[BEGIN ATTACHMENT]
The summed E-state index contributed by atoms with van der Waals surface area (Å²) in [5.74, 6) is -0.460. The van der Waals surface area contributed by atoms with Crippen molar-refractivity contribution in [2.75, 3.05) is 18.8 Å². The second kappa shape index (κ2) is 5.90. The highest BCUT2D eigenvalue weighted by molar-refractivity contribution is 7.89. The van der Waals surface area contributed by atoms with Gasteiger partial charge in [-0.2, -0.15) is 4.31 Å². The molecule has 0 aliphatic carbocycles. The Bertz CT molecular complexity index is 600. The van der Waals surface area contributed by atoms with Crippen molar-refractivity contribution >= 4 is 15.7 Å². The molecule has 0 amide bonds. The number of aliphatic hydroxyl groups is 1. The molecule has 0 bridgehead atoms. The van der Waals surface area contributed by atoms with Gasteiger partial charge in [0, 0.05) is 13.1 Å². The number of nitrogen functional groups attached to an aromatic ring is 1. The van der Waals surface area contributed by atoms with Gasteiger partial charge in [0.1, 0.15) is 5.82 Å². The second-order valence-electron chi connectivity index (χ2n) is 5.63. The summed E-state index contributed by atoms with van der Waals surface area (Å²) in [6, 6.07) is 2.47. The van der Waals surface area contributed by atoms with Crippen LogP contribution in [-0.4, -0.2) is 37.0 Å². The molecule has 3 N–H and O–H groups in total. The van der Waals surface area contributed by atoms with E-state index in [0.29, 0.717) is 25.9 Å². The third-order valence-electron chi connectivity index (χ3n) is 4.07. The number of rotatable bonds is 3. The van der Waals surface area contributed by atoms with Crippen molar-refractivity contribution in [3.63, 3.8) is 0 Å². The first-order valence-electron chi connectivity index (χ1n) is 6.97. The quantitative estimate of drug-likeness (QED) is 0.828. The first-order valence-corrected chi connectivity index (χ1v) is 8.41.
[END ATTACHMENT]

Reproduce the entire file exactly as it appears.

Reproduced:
The summed E-state index contributed by atoms with van der Waals surface area (Å²) in [5.74, 6) is -0.460. The van der Waals surface area contributed by atoms with Crippen molar-refractivity contribution in [2.75, 3.05) is 18.8 Å². The second kappa shape index (κ2) is 5.90. The highest BCUT2D eigenvalue weighted by molar-refractivity contribution is 7.89. The van der Waals surface area contributed by atoms with Gasteiger partial charge in [-0.2, -0.15) is 4.31 Å². The molecule has 0 aliphatic carbocycles. The Bertz CT molecular complexity index is 600. The van der Waals surface area contributed by atoms with Crippen molar-refractivity contribution >= 4 is 15.7 Å². The molecule has 0 amide bonds. The number of aliphatic hydroxyl groups is 1. The molecule has 0 bridgehead atoms. The van der Waals surface area contributed by atoms with Gasteiger partial charge in [0, 0.05) is 13.1 Å². The number of nitrogen functional groups attached to an aromatic ring is 1. The van der Waals surface area contributed by atoms with Gasteiger partial charge in [0.1, 0.15) is 5.82 Å². The second-order valence-electron chi connectivity index (χ2n) is 5.63. The summed E-state index contributed by atoms with van der Waals surface area (Å²) in [6, 6.07) is 2.47. The van der Waals surface area contributed by atoms with Crippen LogP contribution in [-0.4, -0.2) is 37.0 Å². The molecule has 3 N–H and O–H groups in total. The van der Waals surface area contributed by atoms with E-state index in [0.29, 0.717) is 25.9 Å². The third-order valence-electron chi connectivity index (χ3n) is 4.07. The number of rotatable bonds is 3. The van der Waals surface area contributed by atoms with Crippen molar-refractivity contribution in [3.63, 3.8) is 0 Å². The first-order valence-electron chi connectivity index (χ1n) is 6.97. The quantitative estimate of drug-likeness (QED) is 0.828. The first-order valence-corrected chi connectivity index (χ1v) is 8.41.